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Between Yesterday and Tomorrow
German Visions of Europe, 1926-1950
274 pages, bibliog., index
ISBN 978-1-78238-139-6 $135.00/£99.00 / Hb / Published (October 2013)
ISBN 978-1-78533-197-8 $34.95/£27.95 / Pb / Published (February 2016)
eISBN 978-1-78238-140-2 eBook
“Bailey's approach adds a thorough analysis of journals, clubs, and organizations that functioned as important intermediaries between the private and public spheres…his refreshing, well-written, and convincingly argued intellectual history complements traditional historiography.” · Choice
“Bailey’s book opens long-term perspectives, and offers a thorough analysis of selected non-dominant ideas about Europe in Germany in the 1940s and 1950s.” · European History Quarterly
“The great merit of Bailey’s study is that he has recovered the pre-1945 Central European foundations of a European integration process that has too often been conceived as a purely post-1945 West European development. It represents a significant contribution to the intellectual history of twentieth-century Europe and should be read by anyone interested in the genesis of the European Union.” · Journal of European Studies
“In his fascinating political history of German visions of Europe from the 1920s through to the 1950s, Christian Bailey sets out to complicate the history of European unity…All told, there is much to admire in this book. It is well-researched, tightly argued, and ambitiously constructed, which allows Bailey to address several important topics.” · Canadian Journal of History
“Christopher Bailey’s study of German ideas of Europe between 1926 and 1950 is a detailed and very readable work about the variety of German thought about Europe.” · H-Net Review
“The book contains a valuable contribution to our knowledge of the creation of a ‘permissive consensus’ around ideas of European cooperation in Germany, the connections between these ideas, their development before and after World War II and particularly the regionalist interpretations of European integration that they open up.” · German History
“Bailey has contributed an important book. Its main strengths lie in confirming the persistence of inter-war, often anti-liberal, ideas of Europe in the early German Federal Republic and in the striking similarities of European thought between left-wing and right-wing groups…The fact that the book is well written and has a very detailed index will make it even more useful to anyone interested in the intellectual history of the European idea and of German political culture in the first half of the twentieth century.” · Bulletin of the German Historical Institute, London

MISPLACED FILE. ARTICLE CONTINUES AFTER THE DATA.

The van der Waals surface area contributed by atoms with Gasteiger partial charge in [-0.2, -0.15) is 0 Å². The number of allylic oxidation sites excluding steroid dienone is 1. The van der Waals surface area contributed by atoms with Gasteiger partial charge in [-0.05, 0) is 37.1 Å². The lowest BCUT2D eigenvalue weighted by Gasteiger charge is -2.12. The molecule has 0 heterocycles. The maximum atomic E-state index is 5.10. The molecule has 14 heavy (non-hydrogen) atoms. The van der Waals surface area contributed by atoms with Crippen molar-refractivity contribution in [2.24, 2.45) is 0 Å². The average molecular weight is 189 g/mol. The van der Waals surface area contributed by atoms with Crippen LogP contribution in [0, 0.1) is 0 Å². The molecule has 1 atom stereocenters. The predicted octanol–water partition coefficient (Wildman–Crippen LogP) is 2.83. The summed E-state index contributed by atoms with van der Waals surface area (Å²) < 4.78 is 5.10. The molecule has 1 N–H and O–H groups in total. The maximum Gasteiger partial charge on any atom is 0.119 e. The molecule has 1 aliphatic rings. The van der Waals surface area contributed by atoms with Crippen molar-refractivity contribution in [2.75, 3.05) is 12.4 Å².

ldquo;By looking at political and intellectual discourses from a wide array of political perspectives (conservative, Catholic, regional, social democratic), this book makes several important points in discussing various rival conceptions of 'Europes that never happened' but that allowed a diverse array of political groupings to converge on support for European integration. This book will resonate not just with historians but also political scientists and sociologists.” · Eric Langenbacher, Georgetown University
“This is a fluently written and clearly argued text, well researched and neatly organized in terms of logical structure and narrative delivery…It is fresh and original, and offers new views of intellectual life in the early years of the fledgling Bonn Republic and will no doubt attract a good amount of attention in the field of post-1945 German and European History.” · Paul Betts, University of Oxford
An intellectual and cultural history of mid-twentieth century plans for European integration, this book calls into question the usual pre- and post-war periodizations that have structured approaches to twentieth-century European history. It focuses not simply on the ideas of leading politicians but analyses debates about Europe in “civil society” and the party-political sphere in Germany, asking if, and how, a “permissive consensus” was formed around the issue of integration. Taking Germany as its case study, the book offers context to the post-war debates, analysing the continuities that existed between interwar and post-war plans for European integration. It draws attention to the abiding scepticism of democracy displayed by many advocates of integration, indeed suggesting that groups across the ideological spectrum converged around support for European integration as a way of constraining the practice of democracy within nation-states.
Christian Bailey is Assistant Professor of History at Purchase College, State University of New York. After having completed his PhD at Yale University, he was appointed Max Kade Fellow at the Free University in Berlin and has worked as a postdoctoral researcher at the History of Emotions Research Center in the Max Planck Institute for Human Development, Berlin.
Subject: History: 20th Century to Present
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